True human antibodies as the name implies are literally cloned directly from a natural human immune response. Thousands of human donors are screened to find an individual with a specific antibody with the desired characteristics for use as a therapeutic agent. The unique gene from that individual is cloned, and the genetic information used to produce an exact replica of the antibody sequence. A true human antibody is therefore not to be confused with other marketed antibodies, such as so-called fully human antibodies which are, without exception, created through engineering technology in the laboratory.
To appreciate the background safety and tolerability of antibody therapy—that is intrinsic to the molecule and not what it is designed to target—it is critical to understand the fundamental difference between those that are engineered with that of true human antibodies.
Literally billions of unique antibodies are produced every day in an individual human immune system. The massive diversity is necessary to enable these molecules to potentially bind and protect us against what is essentially a limitless number of possible disease threats. However, if unique antibody genes were needed to encode only a billion different antibodies, there would be 20,000-times as many genes needed to encode antibodies as there would be needed to encode the rest of the entire human genome! Individual cells would need to be gigantic, and monumental resources would be required to make, copy and maintain all of that DNA.
A hallmark of the immune physiology of all vertebrates is the ability to recombine and selectively mutate a relatively small number of genes to create a phenomenal and essentially unlimited number of antibody genes. By this process a single specialized cell, or B lymphocyte, is able to create a unique antibody gene, for which no other copy exists in any other somatic cell or in the human germline. From a remarkable process of gene rearrangement and mutation, within the nucleus of individual B lymphocytes, unique antibody genes are born. So for the multitude of B lymphocytes that are produced each day from the bone marrow of an individual, there is the ability to assemble and manufacture an incredibly diverse repertoire of antibodies, that are able to protect the individual from a myriad of diseases.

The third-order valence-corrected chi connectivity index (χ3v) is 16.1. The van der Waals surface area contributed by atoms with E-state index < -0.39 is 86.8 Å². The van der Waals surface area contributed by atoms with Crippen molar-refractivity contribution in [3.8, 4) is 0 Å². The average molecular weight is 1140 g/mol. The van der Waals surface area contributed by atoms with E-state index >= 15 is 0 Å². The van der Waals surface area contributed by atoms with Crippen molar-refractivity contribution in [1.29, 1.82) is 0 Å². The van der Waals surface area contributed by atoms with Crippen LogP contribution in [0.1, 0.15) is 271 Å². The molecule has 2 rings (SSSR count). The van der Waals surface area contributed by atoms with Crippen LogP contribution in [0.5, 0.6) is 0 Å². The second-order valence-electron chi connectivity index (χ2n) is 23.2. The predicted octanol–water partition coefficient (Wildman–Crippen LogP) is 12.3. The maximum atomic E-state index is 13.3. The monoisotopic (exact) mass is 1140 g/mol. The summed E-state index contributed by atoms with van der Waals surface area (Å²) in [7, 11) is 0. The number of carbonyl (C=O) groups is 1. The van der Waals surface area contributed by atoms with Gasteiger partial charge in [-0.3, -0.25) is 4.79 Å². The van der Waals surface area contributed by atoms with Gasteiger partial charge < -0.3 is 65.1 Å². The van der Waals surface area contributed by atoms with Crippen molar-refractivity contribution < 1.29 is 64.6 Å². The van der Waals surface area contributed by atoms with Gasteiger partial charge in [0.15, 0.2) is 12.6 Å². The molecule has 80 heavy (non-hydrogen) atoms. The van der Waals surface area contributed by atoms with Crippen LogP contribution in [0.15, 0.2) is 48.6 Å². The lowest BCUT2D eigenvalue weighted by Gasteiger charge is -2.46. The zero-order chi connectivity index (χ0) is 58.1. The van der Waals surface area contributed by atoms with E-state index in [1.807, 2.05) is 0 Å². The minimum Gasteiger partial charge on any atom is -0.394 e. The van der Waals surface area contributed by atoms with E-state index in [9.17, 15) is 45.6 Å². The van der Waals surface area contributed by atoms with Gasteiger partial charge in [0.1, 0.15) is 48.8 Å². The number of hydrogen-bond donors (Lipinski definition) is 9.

Elucidating the mechanisms behind the ability to shuffle germline genetic sequence to produce unique antibody genes must be considered one of the major achievements of medical research in the 20th century. But this discovery also raised another fundamental question: If antibodies were not produced from genes encoded in the human genome and the products of these genes were new to the body, why were these antibody molecules not recognized by the immune system as foreign substances—like any foreign substance such as a virus or bacteria?
Another major advance in medicine during the 20th century was thus unraveling the mystery of how B lymphocytes could produce an endless array of antibody proteins that were always tolerated by the body.
Extraordinary studies around the early1990s clearly demonstrated that the growth and expansion in the bone marrow of individual antibody-producing B lymphocytes was not a random process. Rather, it was established that the antibody produced by each and every B lymphocyte was subject to precise scrutiny. It was clear that B lymphocytes that produced tolerable antibodies were stimulated to grow while those with intolerable antibodies were killed off. It emerged that a marvelous selection process of promoting or destroying antibody producing cells took place based on the tolerability of the antibody they produced.
The selection process was described in exquisite detail. A unique antibody made from a B lymphocyte is first displayed on the cell’s surface and a series of events that happens next decides the fate of that cell harboring the unique antibody gene. If the antibody produced is too reactive with substances or tissue in the surrounding environment, the cell is signaled to undergo further genetic rearrangement in an attempt to produce an acceptably tolerated antibody. If the antibody remains intolerable, however, the cell is stimulated to undergo a process of programmed cell death. Since a single B lymphocyte harbors a single, unique antibody, once the cell is destroyed the gene and the problematic antibody no longer exist in the body. The vast majority of B lymphocytes (billions in an individual each day) are known to be destroyed because they produce antibodies that are intolerable. Hence, there can be no more important feature of antibody development than this process of selection. Selection is a fundamental step to enable the body to produce an extremely diverse set of antibody molecules without producing any that cause harm.